Limbo Living - Elisabeth Klein
Question (from Facebook community): “{I am} waiting…until I am healed, until he chooses recovery, and the big one – until God releases me from the marriage or tells me to keep it together. I just want to move on one way or another, I want to grieve it if it needs be done, or rebuild if it needs to be rebuilt. I don’t feel like I can hope for anything at this point. How do you deal with the limbo?” 

From my wedding date to asking for help the final time was sixteen-and-a-half years. That means I lived in difficult marriage limbo for sixteen-and-a-half years. It wasn’t limbo in that I had hoped or thought a divorce would one day come. It was limbo in that I didn’t know if our relationship would ever evolve, change or heal beyond the arguing and deception I found myself in almost constantly. I had no idea if healing would ever come, even though I prayed for it continually. All of this was limbo. 

Then from the point of going to my church leadership in utter desperation, knowing it was my last shot, and asking for help to the point of being released by my church leadership to legally separate was fifteen months. It was another three months until I found out I was being counter-sued for divorce. And another eleven months after that until my divorce was final. All of this was limbo. 

So how do we deal with it, this not knowing what’s coming?  

Grieve what you can. Yes, it is harder to grieve while death is still going on around you, but you can grieve what is in front of you. Anything that isn’t what you thought it would be needs to be grieved. Just the fact that you’re in this position, you have losses that you can see before you. Talk through them with someone. Make sure you’re working from a place of reality and not a place of denial. Use this in-between time to process the losses so far, which will in turn prepare you to handle whatever path is just up ahead. 

Heal what you can.Again, yep, it’s harder to heal while still in the war. But look at this time as being sent to the hospital mid-battle to be treated and to mend. Whichever path is coming – reconciliation or divorce – will require a strength that you do not have in this tender place. So shore up your reserves now. Soak in Scripture now. Ask for intercessory prayer now. Start exercising now. Get into a counselor or a recovery group now. Avail yourself to every ounce of healing you can while you wait. 

Enjoy what you can. Life does not wait for us to get through a hard time. Commit right now to do something you enjoy every single day, even in your lowest moments. Take a walk while fall leaves are scattering to the ground. Read a novel with a cup of coffee next to a fire. Meet a friend for lunch. Go window-shopping at that cute little town you keep meaning to drive to. Life is a gift and it’s precious, even in the middle of all the hard and sharp edges. You can’t afford to wait for things to die down to start living your life.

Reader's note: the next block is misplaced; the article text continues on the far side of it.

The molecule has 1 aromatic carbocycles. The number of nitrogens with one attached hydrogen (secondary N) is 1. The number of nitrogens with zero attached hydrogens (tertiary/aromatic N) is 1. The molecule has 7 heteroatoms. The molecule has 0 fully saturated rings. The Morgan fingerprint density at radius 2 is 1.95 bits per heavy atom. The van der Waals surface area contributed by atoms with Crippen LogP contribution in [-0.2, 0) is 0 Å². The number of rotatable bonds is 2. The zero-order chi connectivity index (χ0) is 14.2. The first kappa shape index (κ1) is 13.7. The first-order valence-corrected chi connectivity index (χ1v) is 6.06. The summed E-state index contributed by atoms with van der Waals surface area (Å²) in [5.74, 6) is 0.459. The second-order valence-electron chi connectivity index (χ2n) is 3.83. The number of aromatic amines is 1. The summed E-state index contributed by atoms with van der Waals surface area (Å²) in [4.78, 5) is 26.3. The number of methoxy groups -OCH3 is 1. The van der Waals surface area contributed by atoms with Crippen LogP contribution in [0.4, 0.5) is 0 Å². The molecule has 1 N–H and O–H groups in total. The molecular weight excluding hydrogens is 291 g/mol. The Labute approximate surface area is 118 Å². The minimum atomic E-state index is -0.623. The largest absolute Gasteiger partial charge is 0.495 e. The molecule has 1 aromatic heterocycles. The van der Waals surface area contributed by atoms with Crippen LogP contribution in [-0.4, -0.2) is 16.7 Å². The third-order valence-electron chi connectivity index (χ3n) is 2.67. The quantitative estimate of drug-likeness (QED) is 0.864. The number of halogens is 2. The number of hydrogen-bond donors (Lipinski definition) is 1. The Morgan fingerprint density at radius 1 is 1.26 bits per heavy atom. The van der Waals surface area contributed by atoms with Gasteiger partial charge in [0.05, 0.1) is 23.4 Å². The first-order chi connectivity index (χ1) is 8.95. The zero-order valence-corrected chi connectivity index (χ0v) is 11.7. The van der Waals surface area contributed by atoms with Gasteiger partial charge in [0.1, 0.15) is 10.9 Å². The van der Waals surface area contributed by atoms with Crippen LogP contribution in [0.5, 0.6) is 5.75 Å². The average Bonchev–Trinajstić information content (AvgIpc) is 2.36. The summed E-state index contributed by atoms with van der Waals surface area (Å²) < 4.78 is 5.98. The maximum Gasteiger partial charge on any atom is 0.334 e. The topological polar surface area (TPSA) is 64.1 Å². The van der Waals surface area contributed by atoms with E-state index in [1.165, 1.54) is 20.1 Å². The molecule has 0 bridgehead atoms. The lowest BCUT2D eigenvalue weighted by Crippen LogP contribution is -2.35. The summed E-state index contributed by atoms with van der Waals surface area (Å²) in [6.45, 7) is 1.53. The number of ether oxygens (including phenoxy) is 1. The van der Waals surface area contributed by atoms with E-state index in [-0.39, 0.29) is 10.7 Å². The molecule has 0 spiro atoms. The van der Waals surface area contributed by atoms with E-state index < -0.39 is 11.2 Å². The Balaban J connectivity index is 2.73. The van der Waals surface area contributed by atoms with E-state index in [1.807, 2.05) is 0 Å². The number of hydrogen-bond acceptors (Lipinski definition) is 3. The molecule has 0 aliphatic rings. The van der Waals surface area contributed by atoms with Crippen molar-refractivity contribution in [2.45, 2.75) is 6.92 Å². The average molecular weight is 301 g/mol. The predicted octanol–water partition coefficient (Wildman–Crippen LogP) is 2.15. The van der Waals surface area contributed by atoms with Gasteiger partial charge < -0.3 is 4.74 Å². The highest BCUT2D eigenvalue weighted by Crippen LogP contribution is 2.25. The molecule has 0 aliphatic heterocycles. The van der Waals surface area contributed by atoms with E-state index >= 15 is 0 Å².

Remember that all of life is a waiting season. Though our situations may be unique – not knowing if our marriage is going to make it or not – the fact that we’re waiting on a circumstance to change is as old as time. Live now. Walk with Jesus now. Do the next right thing now. 

Remember that God is sovereign. Oh, sweet girl, he’s got this. He not only sees you now, because he’s above time, he sees how this is all going to wrap up. And between now and then, he’s there, with you, every moment, getting you through it in his higher-ways power. Rest in that. 

Hope in God alone, not in your circumstances.  There is not one verse in the Bible that says that God will make our lives turn out the way we want him to — trust me, I’ve looked.  And there are no verses that tell us to hope in something turning out a certain way. We are instructed time and again, though, to hope in who God is.  We need to fix our eyes on what is unseen — God — not on what is seen — our crazy lives 

Limbo sucks. (Pardon my French.) There’s no getting around it. No one likes not knowing what’s coming, but if you think about it, that’s all of us, every day for our entire lives, anyway. So, do what you can. Make wise choices today. Love your children the best ways you know how. Take care of yourself. And lean on Jesus. He’ll hold you through the limbo and whatever is just around the bend.

If this post helped you, I would encourage you to check out “Surviving in a Difficult Christian Marriage”, found here.